FIG. 14 is a top plan view of the front plate 136 illustrating the film-forming material entrance port 132 and numerous bolt holes 154. FIG. 15 is a side plan view of the front plate 136 of the extrusion device 130 illustrating the film forming material entrance port 132 and numerous bolt holes 154.
FIG. 16 is a cross section of FIG. 15 taken through line 16-16 illustrating the film forming material entrance port 132.
 Because the inventive system is an enclosed system, there are other advantages over the prior art spreader boxes. The open reservoirs of the spreader box are prone to water loss from the film-forming composition due to evaporation. In addition, the spreader box requires the additional complexity of a level feedback mechanism to control the filling of the spreader box chamber and prevent overflow. The extrusion dies of the present invention are in closed systems and can operate at higher temperatures if desired, without concerns for water loss. The inventive controlled and enclosed system exhibits better thermal control of the film-forming material being extruded. Further, extrusion dies overcome the inherent inaccuracies of spreader boxes which rarely produce geometrically even ribbons. It has been found that the extrusion dies according to the invention reduces the factors that cause variations in film thicknesses. It has been found that using the apparatus and process according to this invention, that the films produced are dimensionally more accurate and have considerably less dimensional variability than films produced using the prior art spreader boxes.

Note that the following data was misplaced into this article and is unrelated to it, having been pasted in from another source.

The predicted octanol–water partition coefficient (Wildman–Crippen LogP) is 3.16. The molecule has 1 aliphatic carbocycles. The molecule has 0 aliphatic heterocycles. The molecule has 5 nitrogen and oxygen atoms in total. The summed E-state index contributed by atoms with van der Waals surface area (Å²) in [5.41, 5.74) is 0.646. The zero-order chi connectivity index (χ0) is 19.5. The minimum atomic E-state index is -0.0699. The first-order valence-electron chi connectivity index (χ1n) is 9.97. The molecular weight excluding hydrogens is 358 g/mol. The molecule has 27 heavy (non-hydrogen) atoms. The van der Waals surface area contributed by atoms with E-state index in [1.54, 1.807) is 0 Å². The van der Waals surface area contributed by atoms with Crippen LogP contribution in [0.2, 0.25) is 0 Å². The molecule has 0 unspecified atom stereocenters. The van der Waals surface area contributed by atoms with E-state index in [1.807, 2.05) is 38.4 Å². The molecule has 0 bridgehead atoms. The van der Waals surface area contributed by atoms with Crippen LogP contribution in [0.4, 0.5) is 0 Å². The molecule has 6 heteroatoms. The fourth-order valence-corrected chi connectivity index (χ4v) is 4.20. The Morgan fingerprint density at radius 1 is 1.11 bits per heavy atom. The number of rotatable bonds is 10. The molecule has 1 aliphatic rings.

In addition, extrusion dies can be fabricated with a plurality of exit slots each individually fed with a different type of film-forming material. The slots can be mounted in series within a close proximity, i.e., within the same die body. Alternatively, the extrusion die can be so designed to accept a multitude of different feeds exiting into an internal die cavity/extrusion slot. In this way, the production of multilaminated ribbons can be enabled. Each laminate may have a separate composition and again, this offers further differentiation and versatility over the old spreader box technology.
 A preferred type of pump for use in the inventive apparatus is a gear pump, however, other types of small lobe, helical worm, or piston pumps may suffice. The melt-on-demand devices should maintain the pumps at about the same temperature as the melt grid. The pump forces the flow of the film-forming material through heated tubes to the extrusion die. The speed of the pump determines the amount of material delivered to the extrusion die and hence, determines the thickness of the film extruded onto the casting drum.
 The present inventive apparatus and process allows for the use of high viscosity film-forming systems for fabricating soft capsules. One limitation of the spreader box system of the prior art is the inability to produce ribbons or films from compositions that have viscosities in excess of 10,000 to 15,000 cps. Extrusion dies on the other hand, have been shown to easily handle 80 to 200,000 cps film-forming compositions.
 One advantage of the inventive apparatus and process is the utilization of melt-on-demand technology as it overcomes the undesirable thermal degradation of the film-forming compositions. Gelatin is a typical polymer system used to manufacture soft capsules, however, using the current spreader box process requires the material to remain molten throughout use. Gelatin can only be kept in its molten state for 96 hours before sufficient degradation has occurred to render the system ineffective for making soft capsules. In contrast, the apparatus and process according to this invention heats the film-forming material only for 15 to 30 minutes prior to use. This is insufficient for undesirable degradation and loss of polymer function to occur. The apparatus and process according to the present invention provide a significant advance in the state of the art.
 In the foregoing, there is provided a detailed description of preferred embodiments of the present invention for the purpose of illustration and not limitation. It is to be understood that all other modifications, ramifications and equivalents obvious to those having skill in the art based on this disclosure are intended to be within the scope of the invention as claimed.